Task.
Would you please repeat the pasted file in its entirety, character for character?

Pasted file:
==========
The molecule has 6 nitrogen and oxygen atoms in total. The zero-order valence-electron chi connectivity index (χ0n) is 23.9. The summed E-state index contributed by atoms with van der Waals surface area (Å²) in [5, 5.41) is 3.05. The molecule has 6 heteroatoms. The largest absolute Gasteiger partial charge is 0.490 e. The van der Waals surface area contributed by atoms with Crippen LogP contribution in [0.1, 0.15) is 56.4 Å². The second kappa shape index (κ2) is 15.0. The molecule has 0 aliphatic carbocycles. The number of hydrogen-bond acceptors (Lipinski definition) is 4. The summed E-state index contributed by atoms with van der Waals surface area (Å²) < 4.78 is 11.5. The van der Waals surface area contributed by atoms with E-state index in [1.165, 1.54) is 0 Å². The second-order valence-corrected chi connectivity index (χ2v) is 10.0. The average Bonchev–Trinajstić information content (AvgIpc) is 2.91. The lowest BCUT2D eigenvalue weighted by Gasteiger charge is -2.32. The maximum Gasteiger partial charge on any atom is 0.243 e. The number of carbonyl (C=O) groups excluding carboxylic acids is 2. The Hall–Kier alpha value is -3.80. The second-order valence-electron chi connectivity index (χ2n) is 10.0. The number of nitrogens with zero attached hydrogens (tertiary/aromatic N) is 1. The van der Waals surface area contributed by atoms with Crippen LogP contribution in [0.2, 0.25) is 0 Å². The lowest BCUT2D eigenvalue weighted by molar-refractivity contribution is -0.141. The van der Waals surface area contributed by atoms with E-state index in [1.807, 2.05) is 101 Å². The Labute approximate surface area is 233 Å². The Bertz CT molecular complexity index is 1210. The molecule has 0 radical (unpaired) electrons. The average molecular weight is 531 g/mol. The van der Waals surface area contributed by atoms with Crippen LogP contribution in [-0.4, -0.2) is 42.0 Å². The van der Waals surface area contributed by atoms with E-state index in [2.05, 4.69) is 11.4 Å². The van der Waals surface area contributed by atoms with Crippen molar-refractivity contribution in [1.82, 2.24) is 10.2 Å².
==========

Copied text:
The molecule has 6 nitrogen and oxygen atoms in total. The zero-order valence-electron chi connectivity index (χ0n) is 23.9. The summed E-state index contributed by atoms with van der Waals surface area (Å²) in [5, 5.41) is 3.05. The molecule has 6 heteroatoms. The largest absolute Gasteiger partial charge is 0.490 e. The van der Waals surface area contributed by atoms with Crippen LogP contribution in [0.1, 0.15) is 56.4 Å². The second kappa shape index (κ2) is 15.0. The molecule has 0 aliphatic carbocycles. The number of hydrogen-bond acceptors (Lipinski definition) is 4. The summed E-state index contributed by atoms with van der Waals surface area (Å²) < 4.78 is 11.5. The van der Waals surface area contributed by atoms with E-state index in [1.165, 1.54) is 0 Å². The second-order valence-corrected chi connectivity index (χ2v) is 10.0. The average Bonchev–Trinajstić information content (AvgIpc) is 2.91. The lowest BCUT2D eigenvalue weighted by Gasteiger charge is -2.32. The maximum Gasteiger partial charge on any atom is 0.243 e. The number of carbonyl (C=O) groups excluding carboxylic acids is 2. The Hall–Kier alpha value is -3.80. The second-order valence-electron chi connectivity index (χ2n) is 10.0. The number of nitrogens with zero attached hydrogens (tertiary/aromatic N) is 1. The van der Waals surface area contributed by atoms with Crippen LogP contribution in [0.2, 0.25) is 0 Å². The lowest BCUT2D eigenvalue weighted by molar-refractivity contribution is -0.141. The van der Waals surface area contributed by atoms with E-state index in [1.807, 2.05) is 101 Å². The Labute approximate surface area is 233 Å². The Bertz CT molecular complexity index is 1210. The molecule has 0 radical (unpaired) electrons. The average molecular weight is 531 g/mol. The van der Waals surface area contributed by atoms with Crippen LogP contribution in [-0.4, -0.2) is 42.0 Å². The van der Waals surface area contributed by atoms with E-state index in [2.05, 4.69) is 11.4 Å². The van der Waals surface area contributed by atoms with Crippen molar-refractivity contribution in [1.82, 2.24) is 10.2 Å².